Not just another killing: What a grocer's murder meant to me
ITV News's Nina Nannar found herself challenged by a story that struck at her immigrant roots
Sunday 24 October 2010
You can sometimes be given a couple of stories in one day in this business.
That's the reality of TV news and of bulletins that need to be filled with the stories that are happening now. You get to engage with the subject, you have to tell the story right, but then you have to move on.
When the news editor messaged me on Thursday lunchtime, it was to say a guilty verdict had been returned on the two youths who bludgeoned Gurmail Singh to death in his Huddersfield convenience store, and that they wanted me to do the piece.
I didn't need any more details. I knew all about the death of Singh, 63, a shop keeper murdered for a few pounds, cigarettes and sweets, who died earlier this year "protecting what he had worked so very hard for", because he did not "meekly hand over his property, his hard-earned money", as the jury in Bradford Crown Court was told.
I knew, not because I am a 24/7 newshound who follows the ins and outs of every story – I can't claim that – and not just because it is still so rare to see a man in a turban on TV or in the mainstream press, even though I know I speak for many Indian immigrant families who still stop what they are doing when they see "one of their own" appear on screen.
I knew because, to me, Gurmail Singh's story was unforgettable. When I looked at his face, I saw my own Sikh Punjabi family, my dad and his brothers, a "model immigrant's story", a story that is not untypical of Punjabis in the UK today.
My Dad, Piara Singh Nannar, came to England from the Punjab in the 1950s, and worked in the burgeoning steel industry. Mum stayed behind, until there was an assured home and a living to come to. That's also what happened in Gurmail Singh's family – he didn't join his father in England until the 1960s. My mum came here then too, and we, my three siblings and I, were born here.
We didn't settle in Southall, London, like many Punjabi immigrants, but in Scunthorpe, a small north-Lincolnshire steel town. That's where Mum and Dad raised us, with my Dad's mantra – work hard, really hard, harder than your classmates, because you will need to if you want the same opportunities. He feared that being in such a minority we might lose out. But we were also encouraged to take part in the community. So everyone knew Dad and the Nannar kids.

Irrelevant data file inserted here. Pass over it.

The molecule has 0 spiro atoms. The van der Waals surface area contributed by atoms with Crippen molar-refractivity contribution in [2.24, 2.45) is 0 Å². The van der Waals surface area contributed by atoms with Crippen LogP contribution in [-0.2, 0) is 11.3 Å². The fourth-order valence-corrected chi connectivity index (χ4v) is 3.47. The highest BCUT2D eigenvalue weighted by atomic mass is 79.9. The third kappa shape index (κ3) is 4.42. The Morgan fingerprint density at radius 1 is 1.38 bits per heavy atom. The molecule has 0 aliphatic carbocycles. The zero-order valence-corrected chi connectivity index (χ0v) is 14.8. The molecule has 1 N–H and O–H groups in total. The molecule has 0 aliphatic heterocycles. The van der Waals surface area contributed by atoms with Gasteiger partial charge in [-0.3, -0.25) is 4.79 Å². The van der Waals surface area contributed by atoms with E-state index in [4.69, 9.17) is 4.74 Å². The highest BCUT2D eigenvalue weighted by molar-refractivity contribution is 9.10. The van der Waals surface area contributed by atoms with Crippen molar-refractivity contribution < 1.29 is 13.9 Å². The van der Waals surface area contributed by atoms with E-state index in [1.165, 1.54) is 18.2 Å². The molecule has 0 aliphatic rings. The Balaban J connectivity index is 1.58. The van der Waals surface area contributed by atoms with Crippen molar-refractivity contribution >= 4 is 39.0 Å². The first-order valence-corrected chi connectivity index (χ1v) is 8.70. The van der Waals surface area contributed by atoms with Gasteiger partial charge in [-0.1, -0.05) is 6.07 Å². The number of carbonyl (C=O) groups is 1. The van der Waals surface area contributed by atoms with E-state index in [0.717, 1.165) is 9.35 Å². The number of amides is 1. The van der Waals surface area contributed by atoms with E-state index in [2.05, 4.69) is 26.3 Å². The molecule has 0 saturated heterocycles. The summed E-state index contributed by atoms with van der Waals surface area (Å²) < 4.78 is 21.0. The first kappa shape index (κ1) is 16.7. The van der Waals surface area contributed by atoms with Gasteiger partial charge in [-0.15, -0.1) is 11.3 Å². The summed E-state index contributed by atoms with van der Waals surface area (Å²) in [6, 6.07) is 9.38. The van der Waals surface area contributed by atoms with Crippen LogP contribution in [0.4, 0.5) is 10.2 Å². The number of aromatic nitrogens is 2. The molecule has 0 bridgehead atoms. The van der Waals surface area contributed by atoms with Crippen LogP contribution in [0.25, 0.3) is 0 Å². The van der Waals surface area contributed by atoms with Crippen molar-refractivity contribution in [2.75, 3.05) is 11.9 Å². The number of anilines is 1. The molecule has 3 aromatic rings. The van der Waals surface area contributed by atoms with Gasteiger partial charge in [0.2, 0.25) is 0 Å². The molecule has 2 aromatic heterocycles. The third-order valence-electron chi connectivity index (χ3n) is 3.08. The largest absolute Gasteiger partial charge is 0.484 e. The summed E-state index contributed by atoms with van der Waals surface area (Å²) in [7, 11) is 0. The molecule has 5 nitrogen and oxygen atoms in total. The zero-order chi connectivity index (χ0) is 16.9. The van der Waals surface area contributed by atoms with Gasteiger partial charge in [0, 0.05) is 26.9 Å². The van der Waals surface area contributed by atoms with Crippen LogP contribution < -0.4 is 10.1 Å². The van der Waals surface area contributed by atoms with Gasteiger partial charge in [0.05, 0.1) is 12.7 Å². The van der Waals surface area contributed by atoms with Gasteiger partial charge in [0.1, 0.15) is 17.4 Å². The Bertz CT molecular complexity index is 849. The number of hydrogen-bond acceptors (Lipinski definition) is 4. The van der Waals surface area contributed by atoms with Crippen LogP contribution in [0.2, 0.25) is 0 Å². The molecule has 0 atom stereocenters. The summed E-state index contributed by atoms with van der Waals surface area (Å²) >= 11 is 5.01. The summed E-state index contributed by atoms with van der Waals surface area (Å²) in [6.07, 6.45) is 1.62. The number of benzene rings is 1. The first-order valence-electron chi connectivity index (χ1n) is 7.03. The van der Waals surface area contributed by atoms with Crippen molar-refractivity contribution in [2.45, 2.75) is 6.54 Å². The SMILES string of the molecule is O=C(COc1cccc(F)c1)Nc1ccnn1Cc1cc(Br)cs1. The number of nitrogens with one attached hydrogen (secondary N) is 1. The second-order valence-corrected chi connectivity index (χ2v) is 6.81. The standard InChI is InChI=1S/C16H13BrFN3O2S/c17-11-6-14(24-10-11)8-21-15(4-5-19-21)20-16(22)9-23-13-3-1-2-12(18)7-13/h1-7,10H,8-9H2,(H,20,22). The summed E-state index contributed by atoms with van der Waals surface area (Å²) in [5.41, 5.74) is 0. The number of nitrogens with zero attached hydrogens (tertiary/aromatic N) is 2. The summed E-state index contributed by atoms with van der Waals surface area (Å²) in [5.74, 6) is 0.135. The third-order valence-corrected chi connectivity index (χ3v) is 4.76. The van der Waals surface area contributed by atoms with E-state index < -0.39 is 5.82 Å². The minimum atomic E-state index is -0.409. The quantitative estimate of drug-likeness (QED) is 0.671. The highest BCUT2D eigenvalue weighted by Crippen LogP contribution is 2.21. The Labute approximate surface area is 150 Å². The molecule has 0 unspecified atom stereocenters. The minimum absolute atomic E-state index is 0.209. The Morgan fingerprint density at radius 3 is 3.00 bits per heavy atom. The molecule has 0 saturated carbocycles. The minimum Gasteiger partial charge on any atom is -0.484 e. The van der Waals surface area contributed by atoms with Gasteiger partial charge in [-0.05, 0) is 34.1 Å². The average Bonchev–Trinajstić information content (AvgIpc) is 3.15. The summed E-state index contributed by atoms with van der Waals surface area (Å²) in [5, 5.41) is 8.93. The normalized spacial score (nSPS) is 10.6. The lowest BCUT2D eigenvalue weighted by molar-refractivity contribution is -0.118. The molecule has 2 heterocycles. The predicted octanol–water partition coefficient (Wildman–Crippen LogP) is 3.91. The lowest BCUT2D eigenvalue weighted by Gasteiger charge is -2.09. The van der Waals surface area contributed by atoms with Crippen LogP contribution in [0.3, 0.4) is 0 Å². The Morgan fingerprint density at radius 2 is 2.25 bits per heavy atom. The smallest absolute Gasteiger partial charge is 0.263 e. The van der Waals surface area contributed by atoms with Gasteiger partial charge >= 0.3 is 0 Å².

Piara Singh Nannar and, clearly, Gurmail Singh, understood the importance of that. Dad even became a governor at our junior school. That was simply amazing for that time – if a little embarrassing for us when he came to visit our classrooms on official duties.
We spoke English better than we spoke Punjabi, but we still worshipped in a Gurdwara, a Sikh temple. We were still expected to marry into the faith – an arranged marriage to a Sikh doctor would be perfect – but I met a garden designer from New Zealand while roaming through Machu Picchu in Peru. My young daughter delights in telling all who meet her that she is "half Indian and half normal".
I wanted to write but ended up in broadcasting, first radio and then TV. Mum and Dad had their doubts. It was the 1990s and the TV industry here was not exactly representative of multicultural Britain. But whereas their generation, first generation immigrants, had had to work hard to belong, mine was one step further along the line. Thanks to them, I never doubted that I couldn't do what I chose.
Now, I'm involved in initiatives at ITV News to promote our newsrooms as places where talent prospers regardless of race. Is the TV news industry a model of multiculturalism? No, not yet, but it's better than it was when I started out.
My Dad was so proud when I went back to his Punjabi village to do a series of pieces for ITV News to mark the 60th anniversary of Indian independence. There was his daughter broadcasting for a British TV channel talking about the village where our story began. A village just like many others, like Gurmail Singh's, villages from which hundreds of thousands of Sikhs embarked on their journeys to a welcoming UK.
Gurmail Singh seemed by all accounts to have been an extraordinary man. I never met him, but I recognise so much in his face. All male Sikhs should carry the name Singh. It means Lion, and Sikhism is known as the warrior religion. My Dad put up a heroic fight against cancer, but, almost exactly a year ago, he lost that battle. It was an unfair fight. Gurmail Singh's family lost their own father too in an unfair attack by two robbers; last week's guilty verdict was a testament to the bravery of another Punjabi lion.
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